Shcuk-schuk-schuk. Pause. Schuk-schuk.
In five swift strikes from her machete, the Jamaican woman had successfully scalped my coconut. She flipped the remaining flesh away from the hole, stuck in a technicolor straw, and handed it down to me.
“Three dollars, please,” our guide said, “and another five for the Red Stripe.” Marissa diligently handed over the cash, and the woman finally broke a smile.
In the sweltering, stale air, I took my first grateful sip of a long-anticipated flavor: fresh coconut water straight from the fruit. From our first day at sea out of Fort Lauderdale, I declared my desire to try only a few things in the Caribbean; coconut was at the top of the list. On our final day in port – Ocho Rios, Jamaica – it finally happened.
Our captain and guide pushed away from the shore. Our long bamboo raft drifted down the Martha Brae. This is what the Princess Cruises excursion brochure had called this excursion: River rafting on the Martha Brae.
The Legend of the Martha Brae
The Martha Brae is a lazy, winding river on the northern shore of Jamaica. According to legend, an old witch named Martha used to live on the banks of the river. When Spanish settlers forced her to help them look for buried treasure, she tricked them, changing the course of the river to drown them in a cave.
The river took her name because of her role in changing its shape; of course it’s difficult to verify who Martha might have been – if she ever existed at all. Nevertheless, the Martha Brae is one of the prime spots for slow water rafting in Jamaica, and a popular shore excursion offered by most of the cruise ship companies.
How to Visit the Martha Brae
To visit the Martha Brae, you’ll need to take a bus from Montego Bay (20 miles) or Ocho Rios (40 miles). These transfers are provided by tour and cruise companies as part of the excursion. Our narrator was a cheery Jamaican woman who told us we could call her our ‘momma’ and that she would take care of us in Jamaica.
She explained the meaning of ya man (there are about 20 meanings and uses), the cultural power of Bob Marley, and how proud Jamaicans are of Usain Bolt. Her funny stories were endearing and had our bus of tourists laughing as we cruised through the Jamaican countryside.
Rafting the Martha Brae
At the Martha Brae, we disembarked from our bus to enjoy a rum punch before queueing up to board a raft. The rafts themselves are made by lashing together dozens of bamboo trunks in a long rectangle. A seat is mounted on the back, and the captain stands at the front. He uses another bamboo trunk to ‘punt’ the boat downriver, much as gondoliers in Venice do.
Each raft fits three people: a captain and two guests. Marissa and I ended up with a reserved elderly Jamaican gentleman. He seemed to take no notice of us versus any other guest he had helped guide down the river in his many years of work.
After embarking the raft, we drifted, somewhat lazily, past mangrove trees and underwater gardens of river grass. Vendors along the shore offered food and souvenirs, and I expressed my desire for a coconut. At one point, we passed a vendor offering fresh coconut, and our guide quietly said: “I know someone better, farther down the river.” (This was likely because he has a pre-arranged deal with my coconut saleswoman to bring her business and share the profits; I admire his entrepreneurial spirit.) We drifted on; at the end of the cruise, we stepped off our bamboo raft to pass through a souvenir shop and re-board our bus back to Ocho Rios.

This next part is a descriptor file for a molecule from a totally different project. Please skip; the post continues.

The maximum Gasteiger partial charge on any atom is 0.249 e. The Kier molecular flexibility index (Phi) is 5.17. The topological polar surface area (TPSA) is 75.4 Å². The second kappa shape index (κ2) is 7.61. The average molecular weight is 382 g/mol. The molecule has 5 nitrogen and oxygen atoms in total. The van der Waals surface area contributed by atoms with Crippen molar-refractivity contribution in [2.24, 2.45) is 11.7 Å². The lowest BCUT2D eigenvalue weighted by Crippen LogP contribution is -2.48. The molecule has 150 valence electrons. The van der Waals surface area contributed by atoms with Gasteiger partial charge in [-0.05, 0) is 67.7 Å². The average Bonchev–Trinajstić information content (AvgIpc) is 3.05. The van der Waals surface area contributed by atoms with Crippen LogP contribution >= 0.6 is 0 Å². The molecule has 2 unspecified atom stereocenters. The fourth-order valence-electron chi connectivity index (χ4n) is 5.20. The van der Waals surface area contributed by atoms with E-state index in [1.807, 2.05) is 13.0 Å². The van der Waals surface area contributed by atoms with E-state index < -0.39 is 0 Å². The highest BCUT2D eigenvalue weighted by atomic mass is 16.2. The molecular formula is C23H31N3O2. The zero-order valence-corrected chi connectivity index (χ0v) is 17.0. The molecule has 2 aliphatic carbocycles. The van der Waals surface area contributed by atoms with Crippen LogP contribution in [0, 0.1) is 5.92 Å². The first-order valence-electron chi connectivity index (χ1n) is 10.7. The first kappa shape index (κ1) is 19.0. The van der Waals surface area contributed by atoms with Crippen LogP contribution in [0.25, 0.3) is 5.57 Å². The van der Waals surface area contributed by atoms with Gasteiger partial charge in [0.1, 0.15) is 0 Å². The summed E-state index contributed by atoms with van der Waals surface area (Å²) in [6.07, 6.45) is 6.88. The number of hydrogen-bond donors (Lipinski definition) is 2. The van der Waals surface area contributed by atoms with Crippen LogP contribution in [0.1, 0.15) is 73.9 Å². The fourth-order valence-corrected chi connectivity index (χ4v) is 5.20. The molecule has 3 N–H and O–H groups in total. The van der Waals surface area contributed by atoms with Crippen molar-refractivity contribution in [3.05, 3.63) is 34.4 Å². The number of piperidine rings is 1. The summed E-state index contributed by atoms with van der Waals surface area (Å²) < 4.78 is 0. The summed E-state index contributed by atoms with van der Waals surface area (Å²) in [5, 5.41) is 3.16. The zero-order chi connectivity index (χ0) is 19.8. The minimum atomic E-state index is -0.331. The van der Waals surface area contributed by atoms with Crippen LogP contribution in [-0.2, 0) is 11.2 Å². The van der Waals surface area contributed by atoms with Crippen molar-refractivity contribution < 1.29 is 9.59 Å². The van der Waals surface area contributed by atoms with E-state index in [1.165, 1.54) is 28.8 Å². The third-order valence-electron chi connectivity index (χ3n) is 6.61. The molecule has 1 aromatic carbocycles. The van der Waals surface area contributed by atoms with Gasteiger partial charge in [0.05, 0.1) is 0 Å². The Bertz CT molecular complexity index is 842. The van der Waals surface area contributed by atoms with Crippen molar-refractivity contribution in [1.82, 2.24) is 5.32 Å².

Coconut Juice, Travel Blogging, and New Destinations
Over the hour we spent on the raft, Marissa and I discussed the trees, the scenery, our cruise so far, and the state of travel blogging. One of the best parts of traveling with fellow travel bloggers is having time to discuss The Industry. Marissa and I never tire of this, and with little else to fill the time, our leisurely conversation drifted from Pinterest best practices to increasing traffic.
Over coconut juice and Red Stripe, time seemed to stop around us. The river flowed, we drifted on. Jamaica was the quietest, calmest destination on our 10-day cruise.
It surprised me how much I enjoyed visiting Jamaica. Everyone we met, including our quiet guide and reluctant-to-smile coconut juice proprietor, seemed pleased to show us their country, to explain common misconceptions – and rationalize those misconceptions that are actually true. (For example, ganja is common, but the laws are complicated so it’s best to not try and buy while visiting.) Jamaica is a rising ecotourism destination, drawing crowds who want to visit more than all-inclusive resorts and pristine beaches. Many are surprised to find Jamaica has all of this to offer – and more.
Jamaica, like Costa Rica, left a mark in my memory and a flavor in my mouth. Fresh coconut water and jerk chicken are calling me back.
[info]My rafting excursion in Jamaica was part of a 10-day Panama Canal cruise with Princess Cruises. As part of my partnership, I am sharing this (and other) stories about my experience in the Caribbean. You can see more on the Princess Cruises website, and book your trip here. [/info]
[success]If you enjoyed this story, check out others about my cruise:
- Facing Fears through Travel – Diving Into Aruba
- An Easy Walking Tour of Colorful Old Town Cartagena
- Photography Tips for Casco Viejo, Panama City
- On Cacao in Costa Rica
- 45 Things to Do on a Day at Sea
- What the Food on a Cruise is Really Like
- 5 Delicious Caribbean Treats I am Constantly Craving
- What to Pack for a 10-Day Caribbean Cruise[/success]